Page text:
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Dietary Intake of American Indians and Alaska Native People Maureen A Murtaugh, PhD, RD Marty Slattery, PhD Lillian Tom-Orme, PhD, RN.

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Presentation on theme: "Dietary Intake of American Indians and Alaska Native People Maureen A Murtaugh, PhD, RD Marty Slattery, PhD Lillian Tom-Orme, PhD, RN."— Presentation transcript:

1 Dietary Intake of American Indians and Alaska Native People Maureen A Murtaugh, PhD, RD Marty Slattery, PhD Lillian Tom-Orme, PhD, RN

2 We have no disclosures to make.

3 Background Navajo Health and Nutrition Survey Results (1990s) 1 –High saturated fat –Low fiber, magnesium, calcium, and vitamins A, E, B6 and folate Indian diet pattern more nutritious 2-5 –Indian diet pattern and traditional lifestyle associated with less risk of diabetes in studies of other American Indian people.

4 Purpose To describe dietary patterns and their cross-sectional association with measured risk factors for chronic disease in the Education and Research Towards Health (EARTH) study.

5 Data Participants Included –3110 Men –5462 Women Participants excluded –men 8000 calories/day (n= 1022, 25%) –women 6000 calories/day (n=1449, 21%) Nutrient intake was calculated using the Nutrition Data System for Research©, Regents of the University of Minnesota Food intake was quantified using frequency and portion size

6 EARTH Study Measured Risk Factors BMI –Height and weight Capillary blood glucose and lipids –Cholestech LDX® System (Cholestech, Hayward, CA) Blood Pressure –Omron HEM 907 IntelliSense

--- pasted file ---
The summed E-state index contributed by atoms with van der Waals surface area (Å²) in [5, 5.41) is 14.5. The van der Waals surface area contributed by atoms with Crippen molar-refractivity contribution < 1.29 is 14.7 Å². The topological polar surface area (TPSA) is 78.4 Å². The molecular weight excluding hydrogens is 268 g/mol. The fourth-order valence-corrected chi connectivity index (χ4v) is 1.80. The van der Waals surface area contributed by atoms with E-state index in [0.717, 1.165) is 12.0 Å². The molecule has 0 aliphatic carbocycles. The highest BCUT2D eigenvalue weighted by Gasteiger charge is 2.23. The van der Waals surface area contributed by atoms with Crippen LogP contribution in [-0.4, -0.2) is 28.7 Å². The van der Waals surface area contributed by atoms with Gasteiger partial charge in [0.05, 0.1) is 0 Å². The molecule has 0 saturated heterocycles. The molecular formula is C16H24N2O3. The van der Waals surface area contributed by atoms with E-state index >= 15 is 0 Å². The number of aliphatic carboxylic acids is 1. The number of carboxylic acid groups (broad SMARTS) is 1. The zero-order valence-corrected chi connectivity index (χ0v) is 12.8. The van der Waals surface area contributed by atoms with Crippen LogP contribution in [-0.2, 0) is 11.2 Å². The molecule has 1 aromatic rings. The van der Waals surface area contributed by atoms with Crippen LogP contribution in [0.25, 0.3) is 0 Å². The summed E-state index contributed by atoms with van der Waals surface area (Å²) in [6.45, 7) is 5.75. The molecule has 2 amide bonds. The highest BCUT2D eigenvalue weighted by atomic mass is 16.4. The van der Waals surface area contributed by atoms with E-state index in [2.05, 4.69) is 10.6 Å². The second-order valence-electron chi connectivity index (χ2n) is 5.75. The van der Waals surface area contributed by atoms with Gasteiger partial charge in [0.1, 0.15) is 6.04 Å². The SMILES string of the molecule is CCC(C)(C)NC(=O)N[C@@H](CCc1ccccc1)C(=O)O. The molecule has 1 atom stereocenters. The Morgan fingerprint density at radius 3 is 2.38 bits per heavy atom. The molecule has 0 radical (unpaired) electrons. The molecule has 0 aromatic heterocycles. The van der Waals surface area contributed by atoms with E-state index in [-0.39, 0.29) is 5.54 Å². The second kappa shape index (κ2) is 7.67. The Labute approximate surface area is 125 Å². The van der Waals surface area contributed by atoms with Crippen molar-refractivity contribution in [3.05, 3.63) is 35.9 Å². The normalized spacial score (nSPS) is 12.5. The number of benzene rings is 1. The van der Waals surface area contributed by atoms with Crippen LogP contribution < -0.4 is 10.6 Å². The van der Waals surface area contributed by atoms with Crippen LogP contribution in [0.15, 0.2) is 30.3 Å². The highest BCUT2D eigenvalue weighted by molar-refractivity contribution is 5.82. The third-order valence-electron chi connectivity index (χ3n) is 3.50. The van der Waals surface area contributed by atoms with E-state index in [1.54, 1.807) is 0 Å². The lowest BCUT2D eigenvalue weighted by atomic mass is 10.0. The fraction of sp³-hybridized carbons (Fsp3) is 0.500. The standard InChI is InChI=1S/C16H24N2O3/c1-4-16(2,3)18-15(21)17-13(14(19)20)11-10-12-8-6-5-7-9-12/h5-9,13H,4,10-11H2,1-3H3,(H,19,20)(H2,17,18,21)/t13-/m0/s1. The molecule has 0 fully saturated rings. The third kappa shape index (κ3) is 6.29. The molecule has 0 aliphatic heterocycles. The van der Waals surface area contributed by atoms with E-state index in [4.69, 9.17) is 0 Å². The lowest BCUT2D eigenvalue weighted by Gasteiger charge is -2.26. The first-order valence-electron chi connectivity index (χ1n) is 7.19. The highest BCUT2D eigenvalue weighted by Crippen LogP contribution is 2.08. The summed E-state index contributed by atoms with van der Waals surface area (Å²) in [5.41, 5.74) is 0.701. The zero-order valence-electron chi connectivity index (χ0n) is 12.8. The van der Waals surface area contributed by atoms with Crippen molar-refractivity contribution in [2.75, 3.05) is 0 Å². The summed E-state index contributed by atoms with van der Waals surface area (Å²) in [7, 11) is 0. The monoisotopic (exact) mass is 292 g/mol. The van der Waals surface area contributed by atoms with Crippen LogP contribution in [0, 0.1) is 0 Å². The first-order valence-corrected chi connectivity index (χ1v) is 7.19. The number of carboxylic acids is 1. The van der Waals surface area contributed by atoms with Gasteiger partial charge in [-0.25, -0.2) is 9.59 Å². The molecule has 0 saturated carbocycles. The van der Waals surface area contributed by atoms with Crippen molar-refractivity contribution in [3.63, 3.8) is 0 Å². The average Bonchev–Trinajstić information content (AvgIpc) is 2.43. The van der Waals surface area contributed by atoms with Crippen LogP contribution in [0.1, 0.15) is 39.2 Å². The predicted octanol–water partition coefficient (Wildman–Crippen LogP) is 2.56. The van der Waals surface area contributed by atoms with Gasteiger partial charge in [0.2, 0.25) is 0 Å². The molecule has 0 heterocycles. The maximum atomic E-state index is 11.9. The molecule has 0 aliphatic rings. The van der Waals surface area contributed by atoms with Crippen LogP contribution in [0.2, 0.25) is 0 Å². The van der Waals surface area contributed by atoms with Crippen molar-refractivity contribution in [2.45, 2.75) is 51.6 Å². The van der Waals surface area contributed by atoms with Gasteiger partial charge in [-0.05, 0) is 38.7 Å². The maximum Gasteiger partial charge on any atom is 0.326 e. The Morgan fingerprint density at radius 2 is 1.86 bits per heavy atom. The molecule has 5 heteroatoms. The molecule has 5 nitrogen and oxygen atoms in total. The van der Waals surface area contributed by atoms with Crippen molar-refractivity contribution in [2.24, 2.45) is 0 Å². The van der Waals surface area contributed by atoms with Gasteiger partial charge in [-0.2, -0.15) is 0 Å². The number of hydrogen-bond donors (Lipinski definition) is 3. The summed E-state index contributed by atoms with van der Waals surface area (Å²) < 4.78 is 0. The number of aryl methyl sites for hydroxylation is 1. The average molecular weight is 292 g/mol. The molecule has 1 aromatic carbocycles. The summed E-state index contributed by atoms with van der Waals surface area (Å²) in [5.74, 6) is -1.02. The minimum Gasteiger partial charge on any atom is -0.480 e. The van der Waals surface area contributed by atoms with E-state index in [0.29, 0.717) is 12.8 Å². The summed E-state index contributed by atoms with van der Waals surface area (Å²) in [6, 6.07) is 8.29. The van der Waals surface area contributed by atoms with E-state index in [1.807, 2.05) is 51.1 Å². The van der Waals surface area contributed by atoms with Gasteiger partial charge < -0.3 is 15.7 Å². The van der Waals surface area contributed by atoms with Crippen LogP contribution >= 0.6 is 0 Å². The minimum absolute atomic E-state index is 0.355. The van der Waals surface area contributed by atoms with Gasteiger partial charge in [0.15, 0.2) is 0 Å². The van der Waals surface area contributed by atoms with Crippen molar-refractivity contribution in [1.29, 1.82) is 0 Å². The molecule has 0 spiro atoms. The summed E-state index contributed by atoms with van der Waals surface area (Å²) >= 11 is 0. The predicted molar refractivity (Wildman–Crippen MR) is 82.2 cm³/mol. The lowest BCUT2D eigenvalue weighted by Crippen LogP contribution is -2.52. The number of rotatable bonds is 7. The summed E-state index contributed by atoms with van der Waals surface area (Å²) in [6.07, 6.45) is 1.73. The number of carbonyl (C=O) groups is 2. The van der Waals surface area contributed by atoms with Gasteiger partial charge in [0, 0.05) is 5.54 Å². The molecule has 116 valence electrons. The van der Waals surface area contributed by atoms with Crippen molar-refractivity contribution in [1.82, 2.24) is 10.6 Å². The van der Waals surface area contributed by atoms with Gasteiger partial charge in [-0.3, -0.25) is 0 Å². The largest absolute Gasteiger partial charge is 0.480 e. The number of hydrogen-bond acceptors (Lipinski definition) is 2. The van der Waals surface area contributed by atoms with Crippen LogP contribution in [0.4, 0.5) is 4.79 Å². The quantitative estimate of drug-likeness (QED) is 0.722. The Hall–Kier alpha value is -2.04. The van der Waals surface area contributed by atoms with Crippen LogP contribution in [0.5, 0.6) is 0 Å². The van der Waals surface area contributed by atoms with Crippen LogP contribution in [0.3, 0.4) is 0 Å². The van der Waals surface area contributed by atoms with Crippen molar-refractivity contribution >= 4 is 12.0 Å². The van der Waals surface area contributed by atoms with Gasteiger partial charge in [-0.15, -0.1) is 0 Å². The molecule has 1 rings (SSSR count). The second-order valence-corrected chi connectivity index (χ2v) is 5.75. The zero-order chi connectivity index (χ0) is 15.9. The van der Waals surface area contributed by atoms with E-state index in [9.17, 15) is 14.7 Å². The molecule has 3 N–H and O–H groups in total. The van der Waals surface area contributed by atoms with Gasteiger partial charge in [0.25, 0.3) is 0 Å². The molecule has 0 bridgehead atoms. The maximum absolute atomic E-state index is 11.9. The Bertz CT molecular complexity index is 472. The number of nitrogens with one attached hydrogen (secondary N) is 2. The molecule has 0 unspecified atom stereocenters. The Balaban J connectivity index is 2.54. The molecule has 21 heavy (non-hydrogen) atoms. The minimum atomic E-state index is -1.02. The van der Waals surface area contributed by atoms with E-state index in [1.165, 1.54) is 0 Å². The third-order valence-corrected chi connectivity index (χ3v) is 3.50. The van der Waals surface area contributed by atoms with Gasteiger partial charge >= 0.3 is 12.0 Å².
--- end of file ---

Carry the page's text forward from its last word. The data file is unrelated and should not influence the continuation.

7 EARTH Study Questionnaires Health and lifestyle –Personal and family medical history –Physical activity –Dietary Intake

8 EARTH Dietary History Questionnaire Adapted from an existing questionnaire –Regional and traditional foods added Computerized –Touch screen format Audio-CASI –A native voice read the questions

9 Did you eat any of these foods?

10 What kind?

11 How often and how much?

12 Dietary Pattern Creation Using Factor Analysis to identify patterns of foods consumed together Following the 2005 US Dietary Guidelines to create a Healthy Eating Index Score Associations of Dietary patterns with risk factors for chronic disease assessed using Prevalence Ratios in SAS version 9.1.

13 Data Generated Diet Patterns Healthy Diet –Do eat salad greens, salad dressing, and vegetables –Do not eat eggs Western Diet –Do eat French fries and fried potatoes, fast food, red and organ meats –Do not eat dairy products, fruit or vegetable juices Traditional Diet –Do eat soups, and organ meats –Do not drink diet soda